I to Ichthulin


1. I, the ninth letter of the English alphabet, takes its form from the Phœnician, through the Latin and the Greek. The Phœnician letter was probably of Egyptian origin. Its original value was nearly the same as that of the Italian I, or long e as in mete. Etymologically I is most closely related to e, y, j, g; as in dint, dent, beverage, L. bibere; E. kin, AS. cynn; E. thin, AS. þynne; E. dominion, donjon, dungeon. In English I has two principal vowel sounds: the long sound, as in pine, ice; and the short sound, as in pin. It has also three other sounds: (a) That of e in term, as in thirst. (b) That of e in mete as in machine, pique, regime. (c) That of consonant y (in many words in which it precedes another vowel), as in bunion, million, filial, Christian, etc. It enters into several digraphs, as in fail, field, seize, feign. friend; and with o often forms a proper diphtong, as in oil, join, coin.

See Guide to Pronunciation, §§ 98-106.

The dot which we place over the small or lower case i dates only from the 14th century. The sounds of I and J were originally represented by the same character, and even after the introduction of the form J into English dictionaries, words containing these letters were, till a comparatively recent time, classed together.

2. In our old authors, I was often used for ay yes, which is pronounced nearly like it.

3. As a numeral, I stands for 1, II for 2, etc.

(I-) prefix. See Y- .

(I) pron. [poss. My (mi) or Mine (min); object. Me pl. nom. We (we); poss. Our (our) or Ours (ourz); object. Us ] [OE. i, ich, ic, AS. ic; akin to OS. & D. ik, OHG. ih, G. ich, Icel. ek, Dan. jeg, Sw. jag, Goth. ik, OSlav. az', Russ. ia, W. i, L. ego, Gr. 'egw`, 'egw`n, Skr. aham. &radic179. Cf. Egoism.] The nominative case of the pronoun of the first person; the word with which a speaker or writer denotes himself.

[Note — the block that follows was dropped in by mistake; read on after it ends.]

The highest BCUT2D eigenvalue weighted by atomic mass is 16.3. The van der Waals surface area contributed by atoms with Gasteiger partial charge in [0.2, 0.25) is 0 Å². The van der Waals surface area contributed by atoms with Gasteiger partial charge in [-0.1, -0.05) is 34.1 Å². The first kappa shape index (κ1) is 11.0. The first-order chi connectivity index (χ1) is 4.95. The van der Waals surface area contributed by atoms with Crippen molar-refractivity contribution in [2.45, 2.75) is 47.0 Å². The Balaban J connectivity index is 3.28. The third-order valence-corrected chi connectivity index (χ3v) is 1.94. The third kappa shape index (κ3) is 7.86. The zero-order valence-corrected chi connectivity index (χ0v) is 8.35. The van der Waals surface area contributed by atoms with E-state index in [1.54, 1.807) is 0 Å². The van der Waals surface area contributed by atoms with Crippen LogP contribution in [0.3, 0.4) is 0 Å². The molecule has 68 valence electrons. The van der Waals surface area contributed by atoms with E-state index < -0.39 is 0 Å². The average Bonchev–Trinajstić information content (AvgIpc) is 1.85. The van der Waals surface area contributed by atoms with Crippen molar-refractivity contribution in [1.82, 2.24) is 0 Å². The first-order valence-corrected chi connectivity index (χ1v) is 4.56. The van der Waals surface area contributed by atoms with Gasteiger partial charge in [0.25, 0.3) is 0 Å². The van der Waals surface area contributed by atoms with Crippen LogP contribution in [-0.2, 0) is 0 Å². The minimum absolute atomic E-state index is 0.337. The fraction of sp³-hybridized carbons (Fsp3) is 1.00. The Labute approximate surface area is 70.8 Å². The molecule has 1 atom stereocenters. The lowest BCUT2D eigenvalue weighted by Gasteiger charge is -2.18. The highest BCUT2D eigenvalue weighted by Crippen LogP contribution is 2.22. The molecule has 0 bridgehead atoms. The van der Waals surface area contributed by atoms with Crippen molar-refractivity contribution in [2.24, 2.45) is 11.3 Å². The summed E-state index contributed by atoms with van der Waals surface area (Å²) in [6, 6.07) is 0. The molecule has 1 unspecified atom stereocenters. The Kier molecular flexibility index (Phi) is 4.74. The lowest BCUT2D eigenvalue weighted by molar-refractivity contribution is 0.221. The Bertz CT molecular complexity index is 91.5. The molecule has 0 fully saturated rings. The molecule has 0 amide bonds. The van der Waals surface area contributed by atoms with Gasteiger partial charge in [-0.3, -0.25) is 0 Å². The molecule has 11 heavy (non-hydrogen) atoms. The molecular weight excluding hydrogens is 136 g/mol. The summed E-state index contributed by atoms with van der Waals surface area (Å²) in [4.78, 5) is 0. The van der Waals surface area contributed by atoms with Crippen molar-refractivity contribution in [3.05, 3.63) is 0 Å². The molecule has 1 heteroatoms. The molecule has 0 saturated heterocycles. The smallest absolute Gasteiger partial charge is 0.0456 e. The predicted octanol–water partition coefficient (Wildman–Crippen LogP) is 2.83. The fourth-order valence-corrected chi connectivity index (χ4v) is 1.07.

(I*am`a*tol"o*gy) n. [Gr. medicine + -logy.] (Med.) Materia Medica; that branch of therapeutics which treats of remedies.

(I"amb) n. [Cf. F. iambe. See Lambus.] An iambus or iambic. [R.]

(I*am"bic) a. [L. iambicus, Gr. : cf. F. iambique.]

1. (Pros.) Consisting of a short syllable followed by a long one, or of an unaccented syllable followed by an accented; as, an iambic foot.

2. Pertaining to, or composed of, iambics; as, an iambic verse; iambic meter. See Lambus.

(I*am"bic), n.

1. (Pros.) (a) An iambic foot; an iambus. (b) A verse composed of iambic feet.

The following couplet consists of iambic verses.

Thy gen- | ius calls | thee not | to pur- | chase fame
In keen | iam- | bics, but | mild an- | agram.

2. A satirical poem (such poems having been anciently written in iambic verse); a satire; a lampoon.

(I*am"bic*al) a. Iambic. [Obs. or R.]

(I*am"bic*al*ly), adv. In a iambic manner; after the manner of iambics.

  By PanEris using Melati.

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